Most security suites these days come with a built in list of software considered to be safe for certain types of access. This is because most users don't know what software needs what level of access in order for it to function. You therefore end up with common software that you want to block being allowed access because it is common oftware and not so common software that your system relies on to function correctly being blocked simply because the suite doesn't recognise it. One security suite I looked at put almost all of the networking software that my network relies on to function into the restricted zone where the software couldn't do its job properly since the security suite was preventing it from doing what I had installed it to do. As that particular suite did not provide any easy way to change the zone that various programs are in the simplest solution was to turn off that component of the suite. Of course the same thing can happen with individual component products as well. One firewall I tried did not recognise the local network the way earlier versions of the same software had and so blocked all of the local networking software from running at all. Of course with individual components it is far easier to uninstall that software and replace it with something that does work if you can't figure out how to change the settings to fix it.
Using a security suite means that you limit yourself to what aspects of security that you are actually covering. When you determine that a particular aspect of the security suite is useless and turn it off you may not be able to install a replacement for that component. For example, turning off the spam filtering in your security suite may result in a huge reduction in te amount of spam reaching your inbox but the security suite may prevent your installing any other spam filtering software to try to reduce the amount of spam even further. Since many email programs have some sort of spam filtering built in you can easily have this exact situation happen if you have been using the email program for a while and have it reasonably well trained to recognise a lot of the spam and then the security suite spam filter comes along and tampers with all the spam so that your email program no longer recognises it as spam.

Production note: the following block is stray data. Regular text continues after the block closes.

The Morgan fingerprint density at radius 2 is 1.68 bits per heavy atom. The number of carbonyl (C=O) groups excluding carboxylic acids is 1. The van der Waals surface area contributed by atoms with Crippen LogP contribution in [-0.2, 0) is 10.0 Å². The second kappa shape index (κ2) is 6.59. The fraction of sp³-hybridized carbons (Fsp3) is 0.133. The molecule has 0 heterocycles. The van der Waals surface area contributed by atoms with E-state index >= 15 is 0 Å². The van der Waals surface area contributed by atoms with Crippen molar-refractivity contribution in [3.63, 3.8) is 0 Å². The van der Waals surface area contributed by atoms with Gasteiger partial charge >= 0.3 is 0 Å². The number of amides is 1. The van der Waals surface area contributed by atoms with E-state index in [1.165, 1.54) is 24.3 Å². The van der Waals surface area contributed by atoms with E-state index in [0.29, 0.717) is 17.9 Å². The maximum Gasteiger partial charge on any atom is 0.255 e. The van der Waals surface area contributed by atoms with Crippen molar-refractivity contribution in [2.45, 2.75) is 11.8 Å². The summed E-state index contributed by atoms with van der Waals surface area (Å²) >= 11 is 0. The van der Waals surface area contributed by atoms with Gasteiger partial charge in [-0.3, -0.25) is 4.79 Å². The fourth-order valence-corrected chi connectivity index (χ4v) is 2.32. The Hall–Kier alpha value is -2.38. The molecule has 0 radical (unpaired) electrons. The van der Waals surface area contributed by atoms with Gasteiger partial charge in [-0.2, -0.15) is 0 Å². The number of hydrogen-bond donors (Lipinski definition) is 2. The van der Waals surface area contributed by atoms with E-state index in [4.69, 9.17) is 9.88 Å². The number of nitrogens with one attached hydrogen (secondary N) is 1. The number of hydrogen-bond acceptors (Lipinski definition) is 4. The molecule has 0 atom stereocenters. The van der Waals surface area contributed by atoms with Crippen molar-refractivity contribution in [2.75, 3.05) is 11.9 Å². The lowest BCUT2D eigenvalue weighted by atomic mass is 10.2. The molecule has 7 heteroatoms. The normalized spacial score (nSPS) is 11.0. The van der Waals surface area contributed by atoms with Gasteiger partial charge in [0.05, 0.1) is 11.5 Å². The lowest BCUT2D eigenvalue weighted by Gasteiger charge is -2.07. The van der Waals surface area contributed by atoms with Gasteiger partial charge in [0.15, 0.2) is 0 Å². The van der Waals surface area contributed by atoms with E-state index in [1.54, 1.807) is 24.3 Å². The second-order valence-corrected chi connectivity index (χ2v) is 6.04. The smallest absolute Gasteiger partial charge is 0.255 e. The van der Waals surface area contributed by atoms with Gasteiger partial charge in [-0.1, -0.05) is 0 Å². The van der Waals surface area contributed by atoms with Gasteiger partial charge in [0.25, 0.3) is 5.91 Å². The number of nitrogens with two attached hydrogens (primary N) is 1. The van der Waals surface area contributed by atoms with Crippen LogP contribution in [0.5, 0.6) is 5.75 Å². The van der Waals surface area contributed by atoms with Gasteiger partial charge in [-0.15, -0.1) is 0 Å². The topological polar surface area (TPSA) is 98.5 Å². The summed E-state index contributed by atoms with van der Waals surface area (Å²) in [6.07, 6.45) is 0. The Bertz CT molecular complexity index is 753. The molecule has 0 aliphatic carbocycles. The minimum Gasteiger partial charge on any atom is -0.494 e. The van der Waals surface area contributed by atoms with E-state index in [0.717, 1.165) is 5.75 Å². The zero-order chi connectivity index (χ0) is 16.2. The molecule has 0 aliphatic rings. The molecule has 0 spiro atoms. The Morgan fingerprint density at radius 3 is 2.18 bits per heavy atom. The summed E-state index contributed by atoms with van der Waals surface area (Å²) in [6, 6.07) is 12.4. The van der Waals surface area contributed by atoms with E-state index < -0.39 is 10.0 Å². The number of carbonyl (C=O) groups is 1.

With individual component software you get to decide what security components you need. You can mix and match components from different companies so as to get products known to be amongst the best at doing what it is there to do and so have top class software covering all the aspects of security that you want covered instead of having top class sotware in one area and mediocre software for the rest as you often get with a security suite.
With independent component software when you start having problems with a particular component where the security company has updated it to work in a way that is incompatible with your system you can replace that component and continue running the same software for all your other security needs.
Over the years I have tried two security suites. The first of these provided excellent firewall protection but was nothing special in most of the other areas. The antivirus component of that suite tested files as you opened them and as I was deleting all the emails that might have contained viruses without opening them don't think I ever saw a virius alert out of that suite. The spyware component of the suite I never had enabled at all as I considered an alternate program to be far superior in that area. The second of the suites I tried gave me nothing but troulbe and within the first couple of weeks I had turned off everything in the suite with the exception of the antivirus and the firewall. With that antivirus it was scanning emails as they were being downloaded and the overall result of that was that the changes that the antivirus made to the infected messages meant that they all ended up in my inbox to be manually deleted instead of most of them being sent directly to the spam folder as had been happening before I installed the suite.
Make security much easier for yourself long term and avoid the use of security suites.
This article written by Stephen Chapman, Felgall Pty Ltd.